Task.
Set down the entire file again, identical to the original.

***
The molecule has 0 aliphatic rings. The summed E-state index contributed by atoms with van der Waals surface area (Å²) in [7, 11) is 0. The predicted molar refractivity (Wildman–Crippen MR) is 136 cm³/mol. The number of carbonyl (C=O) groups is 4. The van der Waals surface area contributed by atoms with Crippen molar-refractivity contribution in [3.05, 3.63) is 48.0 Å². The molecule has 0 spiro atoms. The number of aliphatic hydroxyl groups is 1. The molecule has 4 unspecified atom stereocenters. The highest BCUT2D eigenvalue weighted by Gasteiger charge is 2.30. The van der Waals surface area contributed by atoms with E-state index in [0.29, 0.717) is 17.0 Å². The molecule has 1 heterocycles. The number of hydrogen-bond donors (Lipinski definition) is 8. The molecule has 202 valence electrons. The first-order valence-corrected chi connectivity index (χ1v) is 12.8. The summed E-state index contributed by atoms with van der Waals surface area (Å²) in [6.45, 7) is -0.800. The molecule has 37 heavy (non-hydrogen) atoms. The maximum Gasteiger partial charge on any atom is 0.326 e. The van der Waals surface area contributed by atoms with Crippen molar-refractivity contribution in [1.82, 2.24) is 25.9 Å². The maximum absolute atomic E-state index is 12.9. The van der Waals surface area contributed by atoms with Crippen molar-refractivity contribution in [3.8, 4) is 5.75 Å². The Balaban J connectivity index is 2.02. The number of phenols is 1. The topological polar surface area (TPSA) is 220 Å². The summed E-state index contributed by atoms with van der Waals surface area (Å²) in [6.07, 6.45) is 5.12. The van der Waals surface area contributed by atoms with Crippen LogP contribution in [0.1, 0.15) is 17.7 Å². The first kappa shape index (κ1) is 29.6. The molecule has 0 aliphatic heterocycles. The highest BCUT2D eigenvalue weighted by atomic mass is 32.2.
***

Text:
The molecule has 0 aliphatic rings. The summed E-state index contributed by atoms with van der Waals surface area (Å²) in [7, 11) is 0. The predicted molar refractivity (Wildman–Crippen MR) is 136 cm³/mol. The number of carbonyl (C=O) groups is 4. The van der Waals surface area contributed by atoms with Crippen molar-refractivity contribution in [3.05, 3.63) is 48.0 Å². The molecule has 0 spiro atoms. The number of aliphatic hydroxyl groups is 1. The molecule has 4 unspecified atom stereocenters. The highest BCUT2D eigenvalue weighted by Gasteiger charge is 2.30. The van der Waals surface area contributed by atoms with E-state index in [0.29, 0.717) is 17.0 Å². The molecule has 1 heterocycles. The number of hydrogen-bond donors (Lipinski definition) is 8. The molecule has 202 valence electrons. The first-order valence-corrected chi connectivity index (χ1v) is 12.8. The summed E-state index contributed by atoms with van der Waals surface area (Å²) in [6.45, 7) is -0.800. The molecule has 37 heavy (non-hydrogen) atoms. The maximum Gasteiger partial charge on any atom is 0.326 e. The van der Waals surface area contributed by atoms with Crippen molar-refractivity contribution in [1.82, 2.24) is 25.9 Å². The maximum absolute atomic E-state index is 12.9. The van der Waals surface area contributed by atoms with Crippen molar-refractivity contribution in [3.8, 4) is 5.75 Å². The Balaban J connectivity index is 2.02. The number of phenols is 1. The topological polar surface area (TPSA) is 220 Å². The summed E-state index contributed by atoms with van der Waals surface area (Å²) in [6.07, 6.45) is 5.12. The van der Waals surface area contributed by atoms with Crippen LogP contribution in [0.1, 0.15) is 17.7 Å². The first kappa shape index (κ1) is 29.6. The molecule has 0 aliphatic heterocycles. The highest BCUT2D eigenvalue weighted by atomic mass is 32.2.